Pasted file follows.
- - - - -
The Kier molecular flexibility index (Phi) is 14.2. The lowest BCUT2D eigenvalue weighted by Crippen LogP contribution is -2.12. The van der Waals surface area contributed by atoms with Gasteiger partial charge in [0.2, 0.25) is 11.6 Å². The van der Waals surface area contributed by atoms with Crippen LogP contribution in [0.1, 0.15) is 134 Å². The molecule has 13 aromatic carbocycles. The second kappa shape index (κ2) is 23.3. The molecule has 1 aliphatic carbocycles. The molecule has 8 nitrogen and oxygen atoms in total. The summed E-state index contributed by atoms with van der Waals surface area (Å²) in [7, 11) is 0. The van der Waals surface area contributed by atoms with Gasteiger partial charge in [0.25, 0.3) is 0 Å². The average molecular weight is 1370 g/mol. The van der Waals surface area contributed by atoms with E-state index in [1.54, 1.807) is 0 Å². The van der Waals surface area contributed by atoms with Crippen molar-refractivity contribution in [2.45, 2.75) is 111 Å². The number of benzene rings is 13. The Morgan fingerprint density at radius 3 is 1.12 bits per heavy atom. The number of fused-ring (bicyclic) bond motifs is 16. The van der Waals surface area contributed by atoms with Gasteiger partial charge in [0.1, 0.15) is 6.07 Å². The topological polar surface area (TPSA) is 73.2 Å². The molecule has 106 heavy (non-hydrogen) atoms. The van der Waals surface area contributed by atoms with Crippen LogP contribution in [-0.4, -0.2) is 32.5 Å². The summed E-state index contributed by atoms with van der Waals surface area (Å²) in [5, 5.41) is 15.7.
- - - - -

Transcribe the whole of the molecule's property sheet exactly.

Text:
The Kier molecular flexibility index (Phi) is 14.2. The lowest BCUT2D eigenvalue weighted by Crippen LogP contribution is -2.12. The van der Waals surface area contributed by atoms with Gasteiger partial charge in [0.2, 0.25) is 11.6 Å². The van der Waals surface area contributed by atoms with Crippen LogP contribution in [0.1, 0.15) is 134 Å². The molecule has 13 aromatic carbocycles. The second kappa shape index (κ2) is 23.3. The molecule has 1 aliphatic carbocycles. The molecule has 8 nitrogen and oxygen atoms in total. The summed E-state index contributed by atoms with van der Waals surface area (Å²) in [7, 11) is 0. The van der Waals surface area contributed by atoms with Gasteiger partial charge in [0.25, 0.3) is 0 Å². The average molecular weight is 1370 g/mol. The van der Waals surface area contributed by atoms with E-state index in [1.54, 1.807) is 0 Å². The van der Waals surface area contributed by atoms with Crippen molar-refractivity contribution in [2.45, 2.75) is 111 Å². The number of benzene rings is 13. The Morgan fingerprint density at radius 3 is 1.12 bits per heavy atom. The number of fused-ring (bicyclic) bond motifs is 16. The van der Waals surface area contributed by atoms with Gasteiger partial charge in [0.1, 0.15) is 6.07 Å². The topological polar surface area (TPSA) is 73.2 Å². The molecule has 106 heavy (non-hydrogen) atoms. The van der Waals surface area contributed by atoms with Crippen LogP contribution in [-0.4, -0.2) is 32.5 Å². The summed E-state index contributed by atoms with van der Waals surface area (Å²) in [5, 5.41) is 15.7.